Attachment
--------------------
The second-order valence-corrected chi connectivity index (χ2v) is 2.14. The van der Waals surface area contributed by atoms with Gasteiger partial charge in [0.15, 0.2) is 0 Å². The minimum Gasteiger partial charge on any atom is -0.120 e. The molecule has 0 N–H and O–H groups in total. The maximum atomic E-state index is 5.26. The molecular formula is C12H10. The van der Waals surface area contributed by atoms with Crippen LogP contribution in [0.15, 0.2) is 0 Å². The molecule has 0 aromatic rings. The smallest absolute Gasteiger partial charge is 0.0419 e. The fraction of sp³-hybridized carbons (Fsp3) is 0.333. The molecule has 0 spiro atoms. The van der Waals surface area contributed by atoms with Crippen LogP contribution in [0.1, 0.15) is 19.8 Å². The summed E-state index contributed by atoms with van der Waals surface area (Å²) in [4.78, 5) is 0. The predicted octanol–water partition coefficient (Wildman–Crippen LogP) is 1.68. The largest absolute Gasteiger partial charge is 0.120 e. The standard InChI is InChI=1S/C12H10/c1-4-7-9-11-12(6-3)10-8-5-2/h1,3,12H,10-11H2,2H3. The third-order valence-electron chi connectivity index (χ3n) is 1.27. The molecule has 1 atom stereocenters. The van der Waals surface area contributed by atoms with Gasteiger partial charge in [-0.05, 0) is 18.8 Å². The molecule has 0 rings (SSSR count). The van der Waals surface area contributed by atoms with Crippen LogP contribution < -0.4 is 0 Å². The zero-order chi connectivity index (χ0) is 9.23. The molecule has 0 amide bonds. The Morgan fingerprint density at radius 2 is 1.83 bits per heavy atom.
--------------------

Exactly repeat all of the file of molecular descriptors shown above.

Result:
The second-order valence-corrected chi connectivity index (χ2v) is 2.14. The van der Waals surface area contributed by atoms with Gasteiger partial charge in [0.15, 0.2) is 0 Å². The minimum Gasteiger partial charge on any atom is -0.120 e. The molecule has 0 N–H and O–H groups in total. The maximum atomic E-state index is 5.26. The molecular formula is C12H10. The van der Waals surface area contributed by atoms with Crippen LogP contribution in [0.15, 0.2) is 0 Å². The molecule has 0 aromatic rings. The smallest absolute Gasteiger partial charge is 0.0419 e. The fraction of sp³-hybridized carbons (Fsp3) is 0.333. The molecule has 0 spiro atoms. The van der Waals surface area contributed by atoms with Crippen LogP contribution in [0.1, 0.15) is 19.8 Å². The summed E-state index contributed by atoms with van der Waals surface area (Å²) in [4.78, 5) is 0. The predicted octanol–water partition coefficient (Wildman–Crippen LogP) is 1.68. The largest absolute Gasteiger partial charge is 0.120 e. The standard InChI is InChI=1S/C12H10/c1-4-7-9-11-12(6-3)10-8-5-2/h1,3,12H,10-11H2,2H3. The third-order valence-electron chi connectivity index (χ3n) is 1.27. The molecule has 1 atom stereocenters. The van der Waals surface area contributed by atoms with Gasteiger partial charge in [-0.05, 0) is 18.8 Å². The molecule has 0 rings (SSSR count). The van der Waals surface area contributed by atoms with Crippen LogP contribution < -0.4 is 0 Å². The zero-order chi connectivity index (χ0) is 9.23. The molecule has 0 amide bonds. The Morgan fingerprint density at radius 2 is 1.83 bits per heavy atom.